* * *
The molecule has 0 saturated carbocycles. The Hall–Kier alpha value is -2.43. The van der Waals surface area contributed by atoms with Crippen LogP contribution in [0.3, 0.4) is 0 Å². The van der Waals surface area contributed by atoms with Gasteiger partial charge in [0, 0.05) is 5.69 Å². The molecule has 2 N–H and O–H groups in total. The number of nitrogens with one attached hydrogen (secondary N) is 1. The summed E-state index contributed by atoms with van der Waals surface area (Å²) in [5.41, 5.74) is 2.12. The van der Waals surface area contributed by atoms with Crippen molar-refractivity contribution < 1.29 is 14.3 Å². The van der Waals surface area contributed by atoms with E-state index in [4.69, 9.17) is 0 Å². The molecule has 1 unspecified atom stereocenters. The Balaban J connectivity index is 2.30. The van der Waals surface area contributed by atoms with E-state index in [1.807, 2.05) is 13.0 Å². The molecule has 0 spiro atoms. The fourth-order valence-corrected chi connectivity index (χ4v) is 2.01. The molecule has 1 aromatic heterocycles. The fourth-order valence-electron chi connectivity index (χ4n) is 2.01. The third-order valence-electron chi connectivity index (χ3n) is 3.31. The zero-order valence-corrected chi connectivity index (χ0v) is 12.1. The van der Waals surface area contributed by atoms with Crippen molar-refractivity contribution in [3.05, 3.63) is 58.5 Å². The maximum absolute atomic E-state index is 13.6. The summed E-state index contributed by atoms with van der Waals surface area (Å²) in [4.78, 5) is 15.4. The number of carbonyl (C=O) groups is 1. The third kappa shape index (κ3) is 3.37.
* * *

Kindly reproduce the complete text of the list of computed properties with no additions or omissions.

The molecule has 0 saturated carbocycles. The Hall–Kier alpha value is -2.43. The van der Waals surface area contributed by atoms with Crippen LogP contribution in [0.3, 0.4) is 0 Å². The van der Waals surface area contributed by atoms with Gasteiger partial charge in [0, 0.05) is 5.69 Å². The molecule has 2 N–H and O–H groups in total. The number of nitrogens with one attached hydrogen (secondary N) is 1. The summed E-state index contributed by atoms with van der Waals surface area (Å²) in [5.41, 5.74) is 2.12. The van der Waals surface area contributed by atoms with Crippen molar-refractivity contribution < 1.29 is 14.3 Å². The van der Waals surface area contributed by atoms with E-state index in [4.69, 9.17) is 0 Å². The molecule has 1 unspecified atom stereocenters. The Balaban J connectivity index is 2.30. The van der Waals surface area contributed by atoms with E-state index in [1.807, 2.05) is 13.0 Å². The molecule has 0 spiro atoms. The fourth-order valence-corrected chi connectivity index (χ4v) is 2.01. The molecule has 1 aromatic heterocycles. The fourth-order valence-electron chi connectivity index (χ4n) is 2.01. The third-order valence-electron chi connectivity index (χ3n) is 3.31. The zero-order valence-corrected chi connectivity index (χ0v) is 12.1. The van der Waals surface area contributed by atoms with Crippen molar-refractivity contribution in [3.05, 3.63) is 58.5 Å². The maximum absolute atomic E-state index is 13.6. The summed E-state index contributed by atoms with van der Waals surface area (Å²) in [4.78, 5) is 15.4. The number of carbonyl (C=O) groups is 1. The third kappa shape index (κ3) is 3.37.